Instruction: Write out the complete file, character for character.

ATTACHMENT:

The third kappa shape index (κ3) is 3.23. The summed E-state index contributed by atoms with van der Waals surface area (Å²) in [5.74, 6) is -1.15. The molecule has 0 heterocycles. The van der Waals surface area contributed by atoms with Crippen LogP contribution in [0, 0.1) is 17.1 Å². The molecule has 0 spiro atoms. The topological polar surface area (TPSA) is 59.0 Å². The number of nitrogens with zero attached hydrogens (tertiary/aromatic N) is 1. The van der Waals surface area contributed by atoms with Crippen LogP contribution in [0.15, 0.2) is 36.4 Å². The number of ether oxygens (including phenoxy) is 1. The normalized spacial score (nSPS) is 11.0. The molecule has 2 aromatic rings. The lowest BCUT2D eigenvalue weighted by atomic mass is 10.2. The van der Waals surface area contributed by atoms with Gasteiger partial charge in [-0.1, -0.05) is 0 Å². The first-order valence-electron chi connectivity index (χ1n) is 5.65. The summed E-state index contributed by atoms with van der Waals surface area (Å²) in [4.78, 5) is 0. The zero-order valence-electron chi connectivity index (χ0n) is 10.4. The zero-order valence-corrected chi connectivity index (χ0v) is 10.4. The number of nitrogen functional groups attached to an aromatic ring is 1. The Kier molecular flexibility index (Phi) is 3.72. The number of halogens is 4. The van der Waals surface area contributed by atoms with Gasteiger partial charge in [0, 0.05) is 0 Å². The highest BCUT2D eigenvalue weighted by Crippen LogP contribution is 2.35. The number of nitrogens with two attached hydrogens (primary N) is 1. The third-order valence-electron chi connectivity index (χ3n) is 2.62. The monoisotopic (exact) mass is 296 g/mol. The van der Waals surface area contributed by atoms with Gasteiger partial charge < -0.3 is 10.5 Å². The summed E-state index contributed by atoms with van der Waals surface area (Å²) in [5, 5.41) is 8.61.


The third kappa shape index (κ3) is 3.23. The summed E-state index contributed by atoms with van der Waals surface area (Å²) in [5.74, 6) is -1.15. The molecule has 0 heterocycles. The van der Waals surface area contributed by atoms with Crippen LogP contribution in [0, 0.1) is 17.1 Å². The molecule has 0 spiro atoms. The topological polar surface area (TPSA) is 59.0 Å². The number of nitrogens with zero attached hydrogens (tertiary/aromatic N) is 1. The van der Waals surface area contributed by atoms with Crippen LogP contribution in [0.15, 0.2) is 36.4 Å². The number of ether oxygens (including phenoxy) is 1. The normalized spacial score (nSPS) is 11.0. The molecule has 2 aromatic rings. The lowest BCUT2D eigenvalue weighted by atomic mass is 10.2. The van der Waals surface area contributed by atoms with Gasteiger partial charge in [-0.1, -0.05) is 0 Å². The first-order valence-electron chi connectivity index (χ1n) is 5.65. The summed E-state index contributed by atoms with van der Waals surface area (Å²) in [4.78, 5) is 0. The zero-order valence-electron chi connectivity index (χ0n) is 10.4. The zero-order valence-corrected chi connectivity index (χ0v) is 10.4. The number of nitrogen functional groups attached to an aromatic ring is 1. The Kier molecular flexibility index (Phi) is 3.72. The number of halogens is 4. The van der Waals surface area contributed by atoms with Gasteiger partial charge in [0, 0.05) is 0 Å². The highest BCUT2D eigenvalue weighted by Crippen LogP contribution is 2.35. The number of nitrogens with two attached hydrogens (primary N) is 1. The third-order valence-electron chi connectivity index (χ3n) is 2.62. The monoisotopic (exact) mass is 296 g/mol. The van der Waals surface area contributed by atoms with Gasteiger partial charge < -0.3 is 10.5 Å². The summed E-state index contributed by atoms with van der Waals surface area (Å²) in [5, 5.41) is 8.61.